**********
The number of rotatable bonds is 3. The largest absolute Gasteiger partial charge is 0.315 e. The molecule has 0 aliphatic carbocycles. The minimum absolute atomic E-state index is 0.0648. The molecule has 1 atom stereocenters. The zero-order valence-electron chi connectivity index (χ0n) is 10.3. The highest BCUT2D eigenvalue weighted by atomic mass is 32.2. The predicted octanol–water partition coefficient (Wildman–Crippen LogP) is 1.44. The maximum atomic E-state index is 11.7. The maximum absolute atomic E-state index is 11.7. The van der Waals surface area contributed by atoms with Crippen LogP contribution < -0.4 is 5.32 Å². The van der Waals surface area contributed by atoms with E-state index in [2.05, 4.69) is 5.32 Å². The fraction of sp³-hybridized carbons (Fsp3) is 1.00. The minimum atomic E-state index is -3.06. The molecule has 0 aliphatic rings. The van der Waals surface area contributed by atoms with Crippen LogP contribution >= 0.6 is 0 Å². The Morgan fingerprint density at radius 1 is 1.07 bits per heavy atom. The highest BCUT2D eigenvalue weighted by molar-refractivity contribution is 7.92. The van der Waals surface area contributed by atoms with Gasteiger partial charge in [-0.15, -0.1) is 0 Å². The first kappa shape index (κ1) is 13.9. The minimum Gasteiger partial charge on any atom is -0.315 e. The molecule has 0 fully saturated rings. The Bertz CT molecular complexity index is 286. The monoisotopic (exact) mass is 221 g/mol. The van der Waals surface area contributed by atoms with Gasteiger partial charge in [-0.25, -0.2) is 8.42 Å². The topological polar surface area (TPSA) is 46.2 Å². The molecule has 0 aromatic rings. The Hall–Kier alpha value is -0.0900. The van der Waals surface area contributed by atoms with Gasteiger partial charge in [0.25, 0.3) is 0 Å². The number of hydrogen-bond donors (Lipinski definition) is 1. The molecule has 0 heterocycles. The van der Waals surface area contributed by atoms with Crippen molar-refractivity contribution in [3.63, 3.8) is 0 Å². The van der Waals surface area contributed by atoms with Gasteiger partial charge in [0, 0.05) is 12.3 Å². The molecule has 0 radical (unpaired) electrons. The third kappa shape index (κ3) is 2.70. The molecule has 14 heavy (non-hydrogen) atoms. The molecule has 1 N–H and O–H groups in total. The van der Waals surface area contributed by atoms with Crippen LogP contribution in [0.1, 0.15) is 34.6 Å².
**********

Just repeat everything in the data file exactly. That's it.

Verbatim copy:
The number of rotatable bonds is 3. The largest absolute Gasteiger partial charge is 0.315 e. The molecule has 0 aliphatic carbocycles. The minimum absolute atomic E-state index is 0.0648. The molecule has 1 atom stereocenters. The zero-order valence-electron chi connectivity index (χ0n) is 10.3. The highest BCUT2D eigenvalue weighted by atomic mass is 32.2. The predicted octanol–water partition coefficient (Wildman–Crippen LogP) is 1.44. The maximum atomic E-state index is 11.7. The maximum absolute atomic E-state index is 11.7. The van der Waals surface area contributed by atoms with Crippen LogP contribution < -0.4 is 5.32 Å². The van der Waals surface area contributed by atoms with E-state index in [2.05, 4.69) is 5.32 Å². The fraction of sp³-hybridized carbons (Fsp3) is 1.00. The minimum atomic E-state index is -3.06. The molecule has 0 aliphatic rings. The van der Waals surface area contributed by atoms with Crippen LogP contribution >= 0.6 is 0 Å². The Morgan fingerprint density at radius 1 is 1.07 bits per heavy atom. The highest BCUT2D eigenvalue weighted by molar-refractivity contribution is 7.92. The van der Waals surface area contributed by atoms with Gasteiger partial charge in [-0.15, -0.1) is 0 Å². The first kappa shape index (κ1) is 13.9. The minimum Gasteiger partial charge on any atom is -0.315 e. The molecule has 0 fully saturated rings. The Bertz CT molecular complexity index is 286. The monoisotopic (exact) mass is 221 g/mol. The van der Waals surface area contributed by atoms with Gasteiger partial charge in [-0.25, -0.2) is 8.42 Å². The topological polar surface area (TPSA) is 46.2 Å². The molecule has 0 aromatic rings. The Hall–Kier alpha value is -0.0900. The van der Waals surface area contributed by atoms with Gasteiger partial charge in [0.25, 0.3) is 0 Å². The number of hydrogen-bond donors (Lipinski definition) is 1. The molecule has 0 heterocycles. The van der Waals surface area contributed by atoms with Crippen molar-refractivity contribution in [3.63, 3.8) is 0 Å². The van der Waals surface area contributed by atoms with Gasteiger partial charge in [0, 0.05) is 12.3 Å². The molecule has 0 radical (unpaired) electrons. The third kappa shape index (κ3) is 2.70. The molecule has 14 heavy (non-hydrogen) atoms. The molecule has 1 N–H and O–H groups in total. The van der Waals surface area contributed by atoms with Crippen LogP contribution in [0.1, 0.15) is 34.6 Å².